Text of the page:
Lutz's Wednesday evening Facebook post announcing the revocation of his suspension.

Nicholas Lutz, the UCF student who got into trouble after posting a “graded” letter written by his ex-girlfriend on Twitter that went viral, had his disciplinary sanctions “revoked,” according to a public statement released by his attorney.

“Mr Lutz is no longer suspended or facing any pending sanctions,” the statement said. “UCF should be commended for taking their immediate and decisive action of revoking these ill-founded sanctions. We look forward to this matter being resolved once and for all in the near future with UCF standing down and not pursuing this matter any further.”


“This is truly a day for the 1st Amendment and the right to free speech!” it said.

The statement, released by attorney Jacob Stuart, who represents Lutz, came after a letter sent to Lutz by UCF’s Student Development and Enrollment Services said that it “remand[s] the case to the Office of Student Conduct for a new hearing with new charges, if appropriate charges are identified.”

Lutz came into the national spotlight after tweeting photos of a letter written by his ex-girlfriend, which he edited in red ink and “graded” it with a D-minus. UCF suspended Lutz for violating UCF policy on students who break local, state, and federal law, following a cyberbullying complaint filed by the ex-girlfriend to the Volusia County Sheriff’s Office.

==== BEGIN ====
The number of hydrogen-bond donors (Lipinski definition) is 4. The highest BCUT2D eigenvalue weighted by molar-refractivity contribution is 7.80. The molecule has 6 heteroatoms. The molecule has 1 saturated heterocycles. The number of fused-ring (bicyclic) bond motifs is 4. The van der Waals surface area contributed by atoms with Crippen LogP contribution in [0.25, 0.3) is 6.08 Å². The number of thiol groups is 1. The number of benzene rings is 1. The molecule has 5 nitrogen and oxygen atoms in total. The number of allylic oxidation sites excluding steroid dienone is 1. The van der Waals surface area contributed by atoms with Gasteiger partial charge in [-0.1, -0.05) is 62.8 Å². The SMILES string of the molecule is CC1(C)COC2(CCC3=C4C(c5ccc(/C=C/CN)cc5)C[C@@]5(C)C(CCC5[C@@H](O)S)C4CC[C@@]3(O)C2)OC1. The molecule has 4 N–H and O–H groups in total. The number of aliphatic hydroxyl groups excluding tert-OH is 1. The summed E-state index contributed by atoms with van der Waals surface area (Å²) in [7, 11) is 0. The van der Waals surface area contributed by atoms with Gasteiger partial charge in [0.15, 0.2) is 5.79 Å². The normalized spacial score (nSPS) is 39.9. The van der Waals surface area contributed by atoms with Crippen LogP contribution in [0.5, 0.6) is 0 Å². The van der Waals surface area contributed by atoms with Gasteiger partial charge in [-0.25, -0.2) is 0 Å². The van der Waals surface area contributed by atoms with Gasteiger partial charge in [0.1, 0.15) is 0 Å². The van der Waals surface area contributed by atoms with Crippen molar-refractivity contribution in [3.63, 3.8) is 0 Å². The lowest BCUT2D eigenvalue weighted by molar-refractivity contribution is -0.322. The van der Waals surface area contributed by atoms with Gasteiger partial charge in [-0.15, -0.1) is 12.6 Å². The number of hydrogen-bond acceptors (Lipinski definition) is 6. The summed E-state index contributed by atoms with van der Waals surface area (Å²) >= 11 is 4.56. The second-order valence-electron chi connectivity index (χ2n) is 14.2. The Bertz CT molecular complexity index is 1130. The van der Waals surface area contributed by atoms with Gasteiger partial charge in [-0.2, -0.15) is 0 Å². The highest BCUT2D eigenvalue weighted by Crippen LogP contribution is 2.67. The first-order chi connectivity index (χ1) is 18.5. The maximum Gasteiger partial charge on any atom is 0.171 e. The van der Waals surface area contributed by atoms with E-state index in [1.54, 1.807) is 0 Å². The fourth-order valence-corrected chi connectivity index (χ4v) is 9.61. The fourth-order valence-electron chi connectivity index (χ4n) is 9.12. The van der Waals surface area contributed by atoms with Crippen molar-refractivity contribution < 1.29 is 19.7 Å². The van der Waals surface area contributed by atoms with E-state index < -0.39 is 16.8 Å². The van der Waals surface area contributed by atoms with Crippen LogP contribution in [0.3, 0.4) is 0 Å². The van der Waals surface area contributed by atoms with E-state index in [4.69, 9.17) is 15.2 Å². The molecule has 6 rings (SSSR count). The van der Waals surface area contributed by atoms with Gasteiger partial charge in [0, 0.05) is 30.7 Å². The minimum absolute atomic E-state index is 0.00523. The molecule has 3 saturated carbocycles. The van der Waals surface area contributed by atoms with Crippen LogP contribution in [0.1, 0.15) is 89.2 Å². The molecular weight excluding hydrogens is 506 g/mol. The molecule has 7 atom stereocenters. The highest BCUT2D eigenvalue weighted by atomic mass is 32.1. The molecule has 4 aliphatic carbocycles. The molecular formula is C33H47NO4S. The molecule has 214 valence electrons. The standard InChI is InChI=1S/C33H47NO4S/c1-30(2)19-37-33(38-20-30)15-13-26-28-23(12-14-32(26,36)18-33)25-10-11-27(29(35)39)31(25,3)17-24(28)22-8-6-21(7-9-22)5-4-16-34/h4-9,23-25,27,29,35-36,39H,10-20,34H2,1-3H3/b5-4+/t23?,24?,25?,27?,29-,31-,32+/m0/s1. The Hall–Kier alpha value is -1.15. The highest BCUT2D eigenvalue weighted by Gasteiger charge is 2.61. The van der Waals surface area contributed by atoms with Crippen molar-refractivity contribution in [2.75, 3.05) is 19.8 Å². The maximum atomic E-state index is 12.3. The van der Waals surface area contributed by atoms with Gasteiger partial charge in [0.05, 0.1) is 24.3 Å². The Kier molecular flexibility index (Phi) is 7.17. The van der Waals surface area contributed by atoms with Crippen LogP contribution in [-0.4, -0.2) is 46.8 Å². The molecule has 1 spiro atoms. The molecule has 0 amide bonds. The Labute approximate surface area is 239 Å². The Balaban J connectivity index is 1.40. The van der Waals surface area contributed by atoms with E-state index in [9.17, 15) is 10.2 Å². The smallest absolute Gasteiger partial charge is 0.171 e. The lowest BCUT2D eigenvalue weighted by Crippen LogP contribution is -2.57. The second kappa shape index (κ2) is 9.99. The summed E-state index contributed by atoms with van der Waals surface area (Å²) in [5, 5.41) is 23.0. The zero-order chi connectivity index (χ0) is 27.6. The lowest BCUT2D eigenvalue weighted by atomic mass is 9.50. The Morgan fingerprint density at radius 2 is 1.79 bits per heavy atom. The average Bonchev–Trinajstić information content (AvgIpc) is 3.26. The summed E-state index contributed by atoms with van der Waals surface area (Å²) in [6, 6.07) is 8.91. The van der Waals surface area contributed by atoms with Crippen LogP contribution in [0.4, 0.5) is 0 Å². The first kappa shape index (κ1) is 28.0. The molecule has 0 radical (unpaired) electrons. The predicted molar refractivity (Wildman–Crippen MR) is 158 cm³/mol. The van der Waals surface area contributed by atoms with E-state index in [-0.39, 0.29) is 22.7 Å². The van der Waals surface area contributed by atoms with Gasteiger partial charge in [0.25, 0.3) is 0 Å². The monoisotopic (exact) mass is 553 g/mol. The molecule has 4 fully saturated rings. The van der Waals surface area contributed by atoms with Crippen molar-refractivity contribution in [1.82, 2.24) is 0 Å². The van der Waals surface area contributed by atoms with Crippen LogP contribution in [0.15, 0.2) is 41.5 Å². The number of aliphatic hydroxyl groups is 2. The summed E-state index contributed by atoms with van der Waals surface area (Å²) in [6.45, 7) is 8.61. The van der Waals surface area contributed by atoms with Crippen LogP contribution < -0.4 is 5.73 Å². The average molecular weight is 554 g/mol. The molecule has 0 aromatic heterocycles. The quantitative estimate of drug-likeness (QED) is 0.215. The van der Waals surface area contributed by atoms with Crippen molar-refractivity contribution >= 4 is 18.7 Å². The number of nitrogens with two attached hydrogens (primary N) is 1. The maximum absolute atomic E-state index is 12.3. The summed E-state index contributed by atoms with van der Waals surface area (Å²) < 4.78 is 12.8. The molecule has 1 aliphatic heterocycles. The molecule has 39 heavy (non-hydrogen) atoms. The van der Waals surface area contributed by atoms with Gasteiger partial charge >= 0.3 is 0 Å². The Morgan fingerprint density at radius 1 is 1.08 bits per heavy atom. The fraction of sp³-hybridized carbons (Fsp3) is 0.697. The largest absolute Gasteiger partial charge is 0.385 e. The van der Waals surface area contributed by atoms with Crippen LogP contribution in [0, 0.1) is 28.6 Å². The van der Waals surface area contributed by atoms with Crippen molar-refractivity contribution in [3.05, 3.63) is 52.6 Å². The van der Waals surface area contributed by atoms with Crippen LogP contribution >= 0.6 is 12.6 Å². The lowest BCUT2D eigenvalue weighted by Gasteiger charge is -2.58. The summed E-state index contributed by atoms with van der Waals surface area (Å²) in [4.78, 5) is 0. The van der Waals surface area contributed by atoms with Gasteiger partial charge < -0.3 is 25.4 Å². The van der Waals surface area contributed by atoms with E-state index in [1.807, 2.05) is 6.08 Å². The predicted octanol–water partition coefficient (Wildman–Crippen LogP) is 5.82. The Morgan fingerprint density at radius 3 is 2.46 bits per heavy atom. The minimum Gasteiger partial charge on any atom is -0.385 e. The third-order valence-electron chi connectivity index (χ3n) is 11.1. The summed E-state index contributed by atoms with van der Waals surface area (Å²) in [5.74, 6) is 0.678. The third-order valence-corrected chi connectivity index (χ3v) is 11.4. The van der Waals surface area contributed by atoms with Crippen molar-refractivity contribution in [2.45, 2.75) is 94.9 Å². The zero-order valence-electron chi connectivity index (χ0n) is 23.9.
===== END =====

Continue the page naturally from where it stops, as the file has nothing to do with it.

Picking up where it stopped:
The charges were later changed to “disruptive conduct” and “harmful behavior,” and Lutz was sanctioned with a two semester suspension and disciplinary probation for the rest of his academic career. He also had to create a presentation about the incident’s impact on others, write a five-page essay on the incident’s impact on his future and participate in the SDES’s mentorship program.

“Upon review, it appears the conduct on disruptive behavior was improvidently levied,” the SDES letter, which was posted by Lutz on Facebook, said. On the harmful behavior charge, the letter said that the ex-girlfriend — a high school student who “plans to attend UCF in the future” — experienced emotional distress, but that UCF “cannot conclude that her distress distress is due to your original posting rather than the subsequent attention your posting drew.”

Lutz’s case sparked a debate over whether universities can police students for what is being said on social media. Lyrissa Lidsky, a first amendment scholar and dean of the University of Missouri’s law school, tweeted Wednesday night, “Jurisdiction matters, and colleges should know where theirs end.”